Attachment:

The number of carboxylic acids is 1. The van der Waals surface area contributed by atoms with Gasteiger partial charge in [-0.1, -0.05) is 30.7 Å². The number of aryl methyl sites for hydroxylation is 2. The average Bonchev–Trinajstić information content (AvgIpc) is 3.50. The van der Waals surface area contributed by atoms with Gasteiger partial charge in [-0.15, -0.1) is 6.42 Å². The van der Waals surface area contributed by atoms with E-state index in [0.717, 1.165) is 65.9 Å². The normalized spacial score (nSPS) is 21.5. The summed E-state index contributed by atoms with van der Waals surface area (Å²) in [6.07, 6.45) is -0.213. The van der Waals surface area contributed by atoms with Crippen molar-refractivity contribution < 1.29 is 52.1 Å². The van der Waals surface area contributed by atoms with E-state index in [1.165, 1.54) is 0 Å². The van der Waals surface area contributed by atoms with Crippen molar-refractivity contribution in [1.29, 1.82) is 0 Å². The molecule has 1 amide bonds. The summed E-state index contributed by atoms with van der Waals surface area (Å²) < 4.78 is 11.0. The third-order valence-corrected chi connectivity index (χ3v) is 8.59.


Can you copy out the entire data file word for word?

The number of carboxylic acids is 1. The van der Waals surface area contributed by atoms with Gasteiger partial charge in [-0.1, -0.05) is 30.7 Å². The number of aryl methyl sites for hydroxylation is 2. The average Bonchev–Trinajstić information content (AvgIpc) is 3.50. The van der Waals surface area contributed by atoms with Gasteiger partial charge in [-0.15, -0.1) is 6.42 Å². The van der Waals surface area contributed by atoms with E-state index in [0.717, 1.165) is 65.9 Å². The normalized spacial score (nSPS) is 21.5. The summed E-state index contributed by atoms with van der Waals surface area (Å²) in [6.07, 6.45) is -0.213. The van der Waals surface area contributed by atoms with Crippen molar-refractivity contribution < 1.29 is 52.1 Å². The van der Waals surface area contributed by atoms with E-state index in [1.165, 1.54) is 0 Å². The van der Waals surface area contributed by atoms with Crippen molar-refractivity contribution in [1.29, 1.82) is 0 Å². The molecule has 1 amide bonds. The summed E-state index contributed by atoms with van der Waals surface area (Å²) < 4.78 is 11.0. The third-order valence-corrected chi connectivity index (χ3v) is 8.59.